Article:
Blind Alfred Reed
Blind Alfred Reed (June 15, 1880 – January 17, 1956) was an American folk, country, and old-time musician. He was one of the artists who recorded at the Bristol Sessions in 1927, alongside more famous names such as Jimmie Rodgers and The Carter Family. He played the fiddle along with his son Arville, who played the guitar.
Alfred was born completely blind, in Floyd County, Virginia, being the second blind child born to Riley & Charlotte (Akers) Reed. [nb 1] He was raised in a very conservative family, the son of a farm laborer, and he acquired a violin at a young age. Later, he began performing at county fairs, in country schoolhouses, for political rallies, and in churches.[nb 1][nb 2] He even played on street corners for tips.[nb 1] He used to sell out printed copies of his compositions for ten cents each.[nb 3] This is about all the information that can be gathered from him in his early life, as most of the events during this time were not written down nor talked about much in his later years.
While playing during a convention in 1927, Ralph Peer, who was the director of Bristol Sessions, heard Reed playing "The Wreck of the Virginian", and asked him if he wanted to make some recordings. Reed consented, and he recorded four songs, one solo, "The Wreck of the Virginian", and three with Arville's guitar accompaniment: "I Mean to Live for Jesus", "You Must Unload", and "Walking in the Way with Jesus". After the Bristol Sessions, Reed kept recording until 1929, which was the year of his most famous song's release "How Can a Poor Man Stand Such Times and Live?".
After 1929, he stopped recording and lived out the rest of his life mostly in the Princeton area in Mercer County, West Virginia.[nb 1] Reed continued to perform locally until 1937 when a statute was passed prohibiting blind street musicians.[nb 4] In addition to being recording artist and a musician, he also served as a lay Methodist minister.[nb 3] In 1956, Reed died, supposedly of starvation. He is buried in Elgood, West Virginia.
Reed's lyrics, all of which he composed himself, were ostensibly very conservative, but always were presented with a sense of humor; for example "Why Do You Bob Your Hair, Girls?" was an over-the-top commentary against women's hair style fashion of the 1920s, in which women who wore a shingle-bob were instructed to "ask Jesus to forgive" their hair style. More than half of the songs he recorded were religious or political or spoke out against society's ills. Because of his social commentary, which was somewhat uncommon then, some people today consider Reed an early "protest" singer.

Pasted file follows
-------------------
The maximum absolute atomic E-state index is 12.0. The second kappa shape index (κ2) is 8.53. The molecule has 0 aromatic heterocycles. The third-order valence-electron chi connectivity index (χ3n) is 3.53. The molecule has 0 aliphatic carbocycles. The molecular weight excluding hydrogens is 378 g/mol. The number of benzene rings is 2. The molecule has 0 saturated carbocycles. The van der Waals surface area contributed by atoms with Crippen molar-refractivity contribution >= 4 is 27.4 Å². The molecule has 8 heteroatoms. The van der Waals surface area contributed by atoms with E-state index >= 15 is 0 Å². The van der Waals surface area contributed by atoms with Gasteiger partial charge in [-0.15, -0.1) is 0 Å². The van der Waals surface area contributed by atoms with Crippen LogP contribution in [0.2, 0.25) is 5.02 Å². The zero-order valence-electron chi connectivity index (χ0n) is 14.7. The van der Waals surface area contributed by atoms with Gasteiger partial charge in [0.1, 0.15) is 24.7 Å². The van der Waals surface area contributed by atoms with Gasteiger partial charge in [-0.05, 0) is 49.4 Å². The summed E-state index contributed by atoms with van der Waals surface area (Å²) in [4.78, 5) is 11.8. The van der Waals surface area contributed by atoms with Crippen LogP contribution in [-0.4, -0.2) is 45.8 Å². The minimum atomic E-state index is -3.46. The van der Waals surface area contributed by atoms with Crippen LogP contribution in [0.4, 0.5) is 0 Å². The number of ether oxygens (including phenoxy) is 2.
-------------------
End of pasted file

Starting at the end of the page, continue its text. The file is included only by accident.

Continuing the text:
In 2007, Blind Alfred Reed was inducted into the West Virginia Music Hall of Fame, alongside other famous musicians from West Virginia. Also in 2007, a tribute album to Blind Alfred, named for one of his songs, was released. Always Lift Him Up: A Tribute to Blind Alfred Reed features nineteen of Reed's most famous songs, recorded by artists from West Virginia, such as Little Jimmy Dickens, Tim O'Brien and Ann Magnuson.
|Matrix||Title||Record #||Recording date|
|39725||"The Wreck of the Virginian"||Victor 20836||July 28, 1927|
|39726||"I Mean To Live For Jesus"||Victor 20939||July 28, 1927|
|39727||"You Must Unload"||Victor 20939||July 28, 1927|
|39728||"Walking In the Way With Jesus"||Victor 20836||July 28, 1927|
|40790||"Explosion In the Fairmount Mines"||Victor 21191||December 19, 1927|
|40791||"Fate of Chris Lively and Wife"||Victor 21533||December 19, 1927|
|40792||"Why Do You Bob Your Hair, Girls?"||Victor 21360||December 19, 1927|
|40793||"Always Lift Him Up and Never Knock Him Down"||Victor 21360||December 19, 1927|
|40794||"The Prayer of the Drunkard's Little Girl"||Victor 21191||December 19, 1927|
|57571||"Woman's Been After Man Ever Since"||Victor V-40196||December 3, 1929|
|57572||"Why Do You Bob Your Hair, Girls? - No.2"||Victor V-40196||December 3, 1929|
|57573||"There'll Be No Distinction There"||Victor 23550||December 3, 1929|
|57574||"We've Just Got To Have 'Em, That's All"||Victor V-40290||December 3, 1929|
|57575||"Beware"||Victor 23550||December 3, 1929|
|57576||"The Railroader"||Unissued||December 3, 1929|
|57742||"The Old Fashioned Cottage"||Victor 23650||December 4, 1929|
|57743||"How Can A Poor Man Stand Such Times and Live"||Victor V-40236||December 4, 1929|
|57744||"Black and Blue Blues"||Victor V-40290||December 4, 1929|
|57745||"Bonnie Little Girl"||Unissued||December 4, 1929|
|57746||"You'll Miss Me"||Victor 23650||December 4, 1929|
|57747||"Money Cravin' Folks||Victor V-40236||December 4, 1929|
- Blind Alfred Reed - Complete Recorded Works in Chronological Order (Document DOCD-8022, 2 March 1998)
- Tribe, Ivan M. (1996). Mountaineer Jamboree: Country Music in West Virginia. University Press of Kentucky.
- Cohen, Norm; Cohen, David (2000). Long Steel Rail: The Railroad In American Folksong. University of Illinois Press.
- O'Brien, Tim, Always Lift Him Up properuk.com. Retrieved March 2011
- Brown, Allen (2007), "Various Artists: Always Lift Him Up: A Tribute to Blind Alfred Reed", Pop Matters, retrieved 2009-09-28